This design utilizes a type of taper well known in the machining world as the Morse Taper, but which has not been used, or considered for use, in the mounting of optical components in optical systems for the purposes, or in the manner, disclosed in this application. The Morse Taper was invented by Stephen A. Morse in the mid-1860s. Since then it has evolved to encompass smaller and larger sizes and has been adopted as a standard by numerous organizations, including the International Organization for Standardization (ISO) as ISO 296 and the German Institute for Standardization (DIN) as DIN 228-1. It is one of the most widely used taper types, and is particularly common on the shank of taper-shank twist drills and machine reamers, in the spindles of industrial drill presses, and in the tailstocks of lathes. Some modular orthopedic total hip implants also use a Morse Taper to mate components together. Using standard Morse Tapers allows the use of Morse Taper reamers in the manufacturing process of spectrometers if desired.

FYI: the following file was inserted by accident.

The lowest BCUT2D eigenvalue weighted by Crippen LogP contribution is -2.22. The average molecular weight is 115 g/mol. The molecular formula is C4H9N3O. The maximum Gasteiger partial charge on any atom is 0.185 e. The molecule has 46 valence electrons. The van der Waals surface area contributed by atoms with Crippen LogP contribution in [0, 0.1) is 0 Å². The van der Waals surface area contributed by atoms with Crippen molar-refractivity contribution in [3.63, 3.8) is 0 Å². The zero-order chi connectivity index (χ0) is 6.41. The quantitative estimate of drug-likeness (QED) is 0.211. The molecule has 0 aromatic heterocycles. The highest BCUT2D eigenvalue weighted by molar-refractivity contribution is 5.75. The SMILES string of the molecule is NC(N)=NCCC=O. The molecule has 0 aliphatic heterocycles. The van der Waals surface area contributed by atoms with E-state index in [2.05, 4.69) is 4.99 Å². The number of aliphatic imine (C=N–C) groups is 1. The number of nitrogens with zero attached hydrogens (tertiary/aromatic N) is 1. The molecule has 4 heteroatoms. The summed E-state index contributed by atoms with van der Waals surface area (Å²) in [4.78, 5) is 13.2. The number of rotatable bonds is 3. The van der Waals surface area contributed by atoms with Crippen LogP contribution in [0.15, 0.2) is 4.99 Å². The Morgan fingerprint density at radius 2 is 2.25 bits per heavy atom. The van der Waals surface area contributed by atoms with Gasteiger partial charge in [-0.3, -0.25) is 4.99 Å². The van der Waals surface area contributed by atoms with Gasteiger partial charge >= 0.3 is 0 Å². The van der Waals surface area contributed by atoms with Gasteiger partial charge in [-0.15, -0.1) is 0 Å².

Designing a spectrometer's, or other optical devices', optical component mounts in the form of a Morse Taper provides a dual benefit. First, the Morse Taper mount has inherent radial alignment with the spectrometer bench during adjustment, and second, the Morse Taper mount can be locked into place simply by applying a force that pushes in on the taper once the optical adjustment is complete. Great resistance to torque can be achieved by this method with a modest amount of pushing force. Another advantage to this type of mounting is alignment stability since this mounting method results in high temperature conductivity between the Morse Taper male and female surfaces decreasing alignment issues resulting from temperature variances.

The application of an adhesive as a lubricant and as an additional locking/bonding agent may also be desirable.